Yet another useful type of polymerization mixture may be based on esters of hydroxy acids with polymerizable unsaturated alcohols. Malic, lactic, tartaric, and citric acid are representative of suitable acid moieties in such esters. The most readily available suitable alcohol component is allyl alcohol, but others will readily suggest themselves to those skilled in the art.

The polymerization mixture may or may not contain solvents and diluents such as water and liquid substances that are readily replaced by water when the sparingly cross-linked polymer obtained is immersed in an aqueous medium. Ethylene glycol and glycerol are typical of the liquid media useful as solvents and diluents.

In using the mold of the invention, a suitable amount of liquid polymerization mixture is placed in the mold cavity, and the initial rotary speed of the mold is chosen slightly higher than that necessary for raising the liquid mixture to the mold edge by centrifugal forces. The liquid quickly advances to the angular edge, and the bottom surface of the mold is uniformly wetted without any spilling of the liquid over the edge. The rotary speed of the mold may then be reduced to its normal value before the viscosity increase of the polymerization mixture can interfere with establishment of the desired concave surface of the lens blank.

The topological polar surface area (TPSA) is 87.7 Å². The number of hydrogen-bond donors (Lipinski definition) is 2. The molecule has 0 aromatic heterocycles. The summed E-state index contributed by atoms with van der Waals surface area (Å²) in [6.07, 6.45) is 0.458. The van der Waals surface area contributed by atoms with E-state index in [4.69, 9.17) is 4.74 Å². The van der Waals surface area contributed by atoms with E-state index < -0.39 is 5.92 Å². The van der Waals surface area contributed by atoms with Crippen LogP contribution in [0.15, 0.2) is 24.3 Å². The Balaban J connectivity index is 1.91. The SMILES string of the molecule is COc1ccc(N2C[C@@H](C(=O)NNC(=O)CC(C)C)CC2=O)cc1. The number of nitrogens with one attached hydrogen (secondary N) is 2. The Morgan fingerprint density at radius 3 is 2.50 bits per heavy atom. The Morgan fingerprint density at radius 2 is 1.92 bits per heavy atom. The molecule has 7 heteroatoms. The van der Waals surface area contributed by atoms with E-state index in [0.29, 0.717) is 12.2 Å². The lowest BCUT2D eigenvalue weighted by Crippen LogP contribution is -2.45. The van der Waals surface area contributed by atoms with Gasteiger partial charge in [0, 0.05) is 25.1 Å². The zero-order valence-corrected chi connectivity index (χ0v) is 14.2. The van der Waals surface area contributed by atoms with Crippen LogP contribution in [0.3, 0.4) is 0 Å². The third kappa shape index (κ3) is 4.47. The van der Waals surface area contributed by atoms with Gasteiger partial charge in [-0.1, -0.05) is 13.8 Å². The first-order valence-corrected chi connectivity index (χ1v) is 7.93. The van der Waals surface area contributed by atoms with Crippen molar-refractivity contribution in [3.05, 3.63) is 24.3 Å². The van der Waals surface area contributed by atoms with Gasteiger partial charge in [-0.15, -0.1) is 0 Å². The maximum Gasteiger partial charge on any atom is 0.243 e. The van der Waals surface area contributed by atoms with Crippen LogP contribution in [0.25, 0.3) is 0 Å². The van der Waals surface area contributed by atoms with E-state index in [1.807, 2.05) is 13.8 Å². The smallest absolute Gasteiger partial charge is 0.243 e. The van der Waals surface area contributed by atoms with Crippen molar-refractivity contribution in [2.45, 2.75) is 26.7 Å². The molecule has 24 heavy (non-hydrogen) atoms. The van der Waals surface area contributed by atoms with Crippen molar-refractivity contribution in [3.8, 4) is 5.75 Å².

In most instances, the mold edge is located in a plane perpendicular to the axis of rotation of the mold, and the lens produced is symmetrical relative to that axis. If the central portion of the concave mold surface is of a shape which is generally symmetrical with respect to the axis of rotation, but the plane of the mold edge is obliquely inclined with respect to that axis, there is obtained an asymmetrical lens whose rim has the desired regularity. Such a lens is held on the cornea in a fixed angular position with respect to the optical axis of the eye because of the pressure of the eye lid. Lenses Whose refraction has a cylindrical component must be prevented from rotating about the optical axis of the eye and may advantageously be prepared in a mold having an edge obliquely inclined relative to the mold axis.

Other configurations and combinations of mold bottom surfaces and liquid confining edges will readily suggest themselves to those skilled in the art, and it will be appreciated that the invention is not limited to molds whose concave surfaces are symmetrical with respect to the axis of rotation nor to edges which extend in a plane surface.

It should be understood, of course, that the foregoing disclosure relates only to preferred embodiments of the invention, and that it is intended to cover all changes and modifications of the examples of the invention herein chosen for the purpose of the disclosure which do not constitute departures from the spirit and scope of the invention set forth in the appended claims.